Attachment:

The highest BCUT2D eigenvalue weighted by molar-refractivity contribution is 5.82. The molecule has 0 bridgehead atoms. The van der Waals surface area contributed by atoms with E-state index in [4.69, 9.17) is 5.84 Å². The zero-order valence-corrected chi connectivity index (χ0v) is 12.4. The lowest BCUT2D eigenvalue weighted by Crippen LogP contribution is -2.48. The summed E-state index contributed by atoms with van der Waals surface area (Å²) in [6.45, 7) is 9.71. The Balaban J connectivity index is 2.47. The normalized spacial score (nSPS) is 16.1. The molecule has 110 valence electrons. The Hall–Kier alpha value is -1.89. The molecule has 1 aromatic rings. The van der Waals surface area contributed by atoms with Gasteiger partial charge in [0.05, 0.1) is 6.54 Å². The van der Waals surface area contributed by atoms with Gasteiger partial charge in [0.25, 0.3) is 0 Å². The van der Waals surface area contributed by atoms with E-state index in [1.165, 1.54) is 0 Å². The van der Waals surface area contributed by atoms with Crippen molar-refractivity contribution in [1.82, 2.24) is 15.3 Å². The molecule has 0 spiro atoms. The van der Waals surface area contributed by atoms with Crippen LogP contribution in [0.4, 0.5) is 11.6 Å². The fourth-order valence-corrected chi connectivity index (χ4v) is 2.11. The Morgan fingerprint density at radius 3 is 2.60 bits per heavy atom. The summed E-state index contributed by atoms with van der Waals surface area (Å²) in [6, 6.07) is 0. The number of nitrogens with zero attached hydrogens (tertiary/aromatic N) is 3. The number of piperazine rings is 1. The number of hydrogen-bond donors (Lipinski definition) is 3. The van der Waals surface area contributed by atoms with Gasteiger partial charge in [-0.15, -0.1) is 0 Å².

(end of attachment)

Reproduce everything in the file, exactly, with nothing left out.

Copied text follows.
The highest BCUT2D eigenvalue weighted by molar-refractivity contribution is 5.82. The molecule has 0 bridgehead atoms. The van der Waals surface area contributed by atoms with E-state index in [4.69, 9.17) is 5.84 Å². The zero-order valence-corrected chi connectivity index (χ0v) is 12.4. The lowest BCUT2D eigenvalue weighted by Crippen LogP contribution is -2.48. The summed E-state index contributed by atoms with van der Waals surface area (Å²) in [6.45, 7) is 9.71. The Balaban J connectivity index is 2.47. The normalized spacial score (nSPS) is 16.1. The molecule has 110 valence electrons. The Hall–Kier alpha value is -1.89. The molecule has 1 aromatic rings. The van der Waals surface area contributed by atoms with Gasteiger partial charge in [0.05, 0.1) is 6.54 Å². The van der Waals surface area contributed by atoms with Gasteiger partial charge in [0.25, 0.3) is 0 Å². The van der Waals surface area contributed by atoms with E-state index in [1.165, 1.54) is 0 Å². The van der Waals surface area contributed by atoms with Crippen molar-refractivity contribution in [1.82, 2.24) is 15.3 Å². The molecule has 0 spiro atoms. The van der Waals surface area contributed by atoms with Crippen LogP contribution in [0.4, 0.5) is 11.6 Å². The fourth-order valence-corrected chi connectivity index (χ4v) is 2.11. The Morgan fingerprint density at radius 3 is 2.60 bits per heavy atom. The summed E-state index contributed by atoms with van der Waals surface area (Å²) in [6, 6.07) is 0. The number of nitrogens with zero attached hydrogens (tertiary/aromatic N) is 3. The number of piperazine rings is 1. The number of hydrogen-bond donors (Lipinski definition) is 3. The van der Waals surface area contributed by atoms with Gasteiger partial charge in [-0.15, -0.1) is 0 Å².